64. I’ve been running Hutchinson Tubeless tires on my Pinarello Paris with HED Belgium wheels in a variety of conditions for last year and a half with no major issues… Fill to 210 psi on average with about 4000 miles per year. Flatted out once due to slice and just put a tube in and kept going. in general, tired seem to last longer than Conti 4000s. Will, however, admit that they are messier to deal with than clinchers…

  65. @Dingo stop being a tubeless fanboy, it wasn’t a point against tubeless but against people like rico riding without some sort of repair options. The most punture prone tires on the road are urban/tires such as the marathon plus, yet I know of one or two commuters who got them sliced by sharp metal pieces.

    If you pinch flat on the road, whatever system you are using, means only one thing: you hit potholes on purpose or you don’t know how to mount a tube.

  66. Toni, I don’t think you are in any position to tell me what to do. I think it is important for you to understand that my point was that no matter the tire system you are using, the solution is the same…a boot and a tube or being so paranoid that you carry an extra tire. Except of course, if you ride tubulars…which you absolutely HAVE to take a tire with you. In addition, he specifically said “@Rico then one day you will miss that one piece of metal that will slice your precious tubeless tire and you’ll have to call someone to pick you up.”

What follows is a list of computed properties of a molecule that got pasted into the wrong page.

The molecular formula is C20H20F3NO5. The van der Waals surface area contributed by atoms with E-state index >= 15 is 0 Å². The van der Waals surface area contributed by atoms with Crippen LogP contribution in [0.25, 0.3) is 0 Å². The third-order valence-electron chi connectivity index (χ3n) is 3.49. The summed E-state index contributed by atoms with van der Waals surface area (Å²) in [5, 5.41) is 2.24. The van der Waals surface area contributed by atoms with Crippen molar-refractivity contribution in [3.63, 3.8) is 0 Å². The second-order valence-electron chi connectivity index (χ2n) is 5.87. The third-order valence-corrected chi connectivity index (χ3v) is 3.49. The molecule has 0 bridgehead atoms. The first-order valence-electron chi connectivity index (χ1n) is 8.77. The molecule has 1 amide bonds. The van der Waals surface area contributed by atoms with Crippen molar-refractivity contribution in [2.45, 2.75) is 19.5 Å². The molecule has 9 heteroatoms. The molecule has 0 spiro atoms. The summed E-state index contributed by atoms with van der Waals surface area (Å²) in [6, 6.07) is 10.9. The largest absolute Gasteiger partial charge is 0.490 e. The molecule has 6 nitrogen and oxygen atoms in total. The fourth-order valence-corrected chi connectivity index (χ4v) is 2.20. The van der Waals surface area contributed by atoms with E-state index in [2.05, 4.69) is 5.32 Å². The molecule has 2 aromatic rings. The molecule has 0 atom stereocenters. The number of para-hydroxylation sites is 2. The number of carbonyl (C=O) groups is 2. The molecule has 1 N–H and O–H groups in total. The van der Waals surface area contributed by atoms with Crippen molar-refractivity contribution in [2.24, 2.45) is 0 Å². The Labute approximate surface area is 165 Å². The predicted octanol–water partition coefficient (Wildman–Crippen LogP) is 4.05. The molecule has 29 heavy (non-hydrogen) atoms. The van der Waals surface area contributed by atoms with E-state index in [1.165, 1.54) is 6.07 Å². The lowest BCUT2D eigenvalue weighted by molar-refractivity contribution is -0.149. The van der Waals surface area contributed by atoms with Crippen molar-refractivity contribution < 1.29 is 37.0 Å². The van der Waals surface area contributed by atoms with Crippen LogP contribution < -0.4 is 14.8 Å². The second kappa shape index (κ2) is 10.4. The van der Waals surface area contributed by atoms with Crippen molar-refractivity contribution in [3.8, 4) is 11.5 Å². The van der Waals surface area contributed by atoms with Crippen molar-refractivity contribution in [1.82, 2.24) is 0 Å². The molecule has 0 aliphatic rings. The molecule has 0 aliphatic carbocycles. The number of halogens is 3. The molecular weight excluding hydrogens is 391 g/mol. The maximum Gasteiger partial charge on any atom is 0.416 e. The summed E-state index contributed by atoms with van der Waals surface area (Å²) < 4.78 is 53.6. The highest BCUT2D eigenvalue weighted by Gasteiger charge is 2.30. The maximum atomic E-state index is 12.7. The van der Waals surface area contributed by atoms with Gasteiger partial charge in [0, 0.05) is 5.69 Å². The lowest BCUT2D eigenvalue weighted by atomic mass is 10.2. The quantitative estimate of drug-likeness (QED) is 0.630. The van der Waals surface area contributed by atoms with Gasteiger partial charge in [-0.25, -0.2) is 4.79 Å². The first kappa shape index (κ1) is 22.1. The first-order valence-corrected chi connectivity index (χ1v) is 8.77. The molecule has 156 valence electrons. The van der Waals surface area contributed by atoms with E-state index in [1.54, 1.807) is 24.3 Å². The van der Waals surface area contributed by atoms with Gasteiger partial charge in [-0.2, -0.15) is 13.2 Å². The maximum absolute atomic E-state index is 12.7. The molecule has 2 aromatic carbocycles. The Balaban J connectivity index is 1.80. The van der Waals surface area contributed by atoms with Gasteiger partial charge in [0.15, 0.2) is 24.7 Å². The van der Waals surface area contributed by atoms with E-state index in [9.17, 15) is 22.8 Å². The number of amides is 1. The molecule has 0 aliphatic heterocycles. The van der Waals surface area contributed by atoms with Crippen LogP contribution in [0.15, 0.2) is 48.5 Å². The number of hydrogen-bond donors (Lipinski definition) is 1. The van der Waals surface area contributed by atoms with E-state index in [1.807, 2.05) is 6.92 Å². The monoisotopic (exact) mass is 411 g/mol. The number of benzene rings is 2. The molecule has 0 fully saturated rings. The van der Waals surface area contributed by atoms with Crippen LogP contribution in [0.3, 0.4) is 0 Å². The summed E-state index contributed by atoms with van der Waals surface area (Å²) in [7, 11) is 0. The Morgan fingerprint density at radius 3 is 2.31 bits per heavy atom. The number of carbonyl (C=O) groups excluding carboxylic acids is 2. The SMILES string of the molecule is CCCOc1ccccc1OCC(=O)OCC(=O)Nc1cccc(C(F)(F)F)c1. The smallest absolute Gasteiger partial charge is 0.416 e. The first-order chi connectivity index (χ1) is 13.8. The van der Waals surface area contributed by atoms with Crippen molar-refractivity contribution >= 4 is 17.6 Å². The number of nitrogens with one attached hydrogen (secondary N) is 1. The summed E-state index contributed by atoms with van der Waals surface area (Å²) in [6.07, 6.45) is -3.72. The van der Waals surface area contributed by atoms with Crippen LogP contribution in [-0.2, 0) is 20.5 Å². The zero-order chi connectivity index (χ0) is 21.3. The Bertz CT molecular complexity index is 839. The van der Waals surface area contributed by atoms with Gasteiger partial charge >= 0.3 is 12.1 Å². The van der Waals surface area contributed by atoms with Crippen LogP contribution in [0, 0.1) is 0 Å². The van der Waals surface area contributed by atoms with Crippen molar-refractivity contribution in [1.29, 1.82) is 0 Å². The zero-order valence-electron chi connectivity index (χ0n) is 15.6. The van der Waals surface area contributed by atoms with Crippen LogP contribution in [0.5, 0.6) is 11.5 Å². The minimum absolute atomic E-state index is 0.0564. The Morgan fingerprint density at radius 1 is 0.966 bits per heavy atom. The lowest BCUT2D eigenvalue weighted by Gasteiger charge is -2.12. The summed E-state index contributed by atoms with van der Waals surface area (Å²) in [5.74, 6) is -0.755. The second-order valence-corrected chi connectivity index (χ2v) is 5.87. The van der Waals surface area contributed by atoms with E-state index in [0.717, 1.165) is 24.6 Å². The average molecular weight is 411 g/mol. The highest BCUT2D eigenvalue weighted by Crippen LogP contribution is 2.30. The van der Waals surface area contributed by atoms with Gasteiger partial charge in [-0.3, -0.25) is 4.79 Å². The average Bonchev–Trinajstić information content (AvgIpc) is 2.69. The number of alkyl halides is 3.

Aaaah, no. Boot it, tube it and go. Simple to understand…or is it?
    “If you pinch flat on the road, whatever system you are using, means only one thing: you hit potholes on purpose or you don’t know how to mount a tube.” This comment of yours is, in my opinion, myopic and lacking understanding of the road conditions in other parts of the world other than your own. In my neck of the woods, there is not avoiding large cracks and holes at high speed because they literally span the entire road at times. This is where tubeless excels. I would be happy to use tubes if they were reliable under these circumstances. They are not. I am not so much a fanboy of tubeless as I am a fan of reliability and a fan of not having to sit on the side of the road replacing the absolute cheapest, most unreliable part of a bicycle…the tube. And no, I am not going to carry a tubular tire with me on ever century…just in case. Which leads me to the only system that works…for me…in my neck of the woods.